I have recently gotten on the mailing list of American Vision, and am enjoying their magazine, Biblical World View. While some may categorize them as Reconstructionists, I find them to be balanced and informative, though they do feature too much of Gary DeMar’s stuff – I wish they had more contributors. But this latest post, Targeting the NEW Christian Right, has some good stuff in it. Interesting points summarized below.
- David Barton and his organization, Wallbuilders, are gaining visibility
William McKenzie, an editorial columnist for The Dallas Morning News….considers Barton to be “on the next wave” of leadership of the Christian Right. The Texas Monthly described him as the “King of the Christocrats.” Time magazine included him in a list of “The 25 Most Influential Evangelicals in America.”
- Christians are not calling for a "stronger union of church and state"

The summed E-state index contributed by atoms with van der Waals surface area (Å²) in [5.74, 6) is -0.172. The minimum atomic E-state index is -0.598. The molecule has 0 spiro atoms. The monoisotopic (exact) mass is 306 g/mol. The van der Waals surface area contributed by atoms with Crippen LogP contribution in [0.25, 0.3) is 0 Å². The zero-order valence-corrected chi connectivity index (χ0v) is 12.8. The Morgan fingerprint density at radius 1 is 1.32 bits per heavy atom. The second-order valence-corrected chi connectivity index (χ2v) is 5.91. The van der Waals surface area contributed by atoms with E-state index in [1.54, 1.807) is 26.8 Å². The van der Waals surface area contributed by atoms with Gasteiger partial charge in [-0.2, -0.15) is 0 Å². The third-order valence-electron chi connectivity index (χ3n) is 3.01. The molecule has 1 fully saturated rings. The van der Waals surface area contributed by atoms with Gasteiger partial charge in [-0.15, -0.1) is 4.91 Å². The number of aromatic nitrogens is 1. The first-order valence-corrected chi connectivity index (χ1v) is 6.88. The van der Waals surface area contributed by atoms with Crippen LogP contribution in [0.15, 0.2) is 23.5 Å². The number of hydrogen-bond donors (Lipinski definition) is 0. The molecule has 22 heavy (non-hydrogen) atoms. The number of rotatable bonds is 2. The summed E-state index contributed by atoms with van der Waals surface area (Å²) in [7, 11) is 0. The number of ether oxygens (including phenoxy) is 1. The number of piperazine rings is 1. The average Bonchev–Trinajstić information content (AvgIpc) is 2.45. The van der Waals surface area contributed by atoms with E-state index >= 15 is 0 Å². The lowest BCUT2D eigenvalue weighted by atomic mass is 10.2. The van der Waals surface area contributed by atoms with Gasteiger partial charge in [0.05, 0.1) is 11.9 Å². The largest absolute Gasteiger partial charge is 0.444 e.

I don’t know anyone today who is calling for “a stronger union of church and state.” Christians believe in a jurisdictional separation between church and state, an issue that is not the point of the First Amendment. The First Amendment dealt with the constitutional relationship between the newly constructed national government and the states. Contrary to Martin’s claim, history is clear on this.
It’s also clear that there was no attempt to wall off religious precepts from political consideration. The history on this is abundantly clear.
- The origins of the separation principle is Christian, not secular
Jefferson’s “separation of church and state” language is not embodied in the Constitution and did not enter the American vernacular until 1802. The phrase and the principle behind it can be found in the writings of Martin Luther (1483–1546), John Calvin (1509–1564), and Richard Hooker (1554–1600). Its origin is Christian, not secular, and has a particular biblical meaning that has been obscured by today’s courts and media.
- Thomas Jefferson was not involved in writing the Constitution
Thomas Jefferson did not participate in the fashioning of
the Constitution. He was in France at the time. The First Amendment was
not originally part of the Constitution. The addition of the amendments
was at the insistence of the states to protect them from the very thing
that is happening today—federal intrusion on state affairs regarding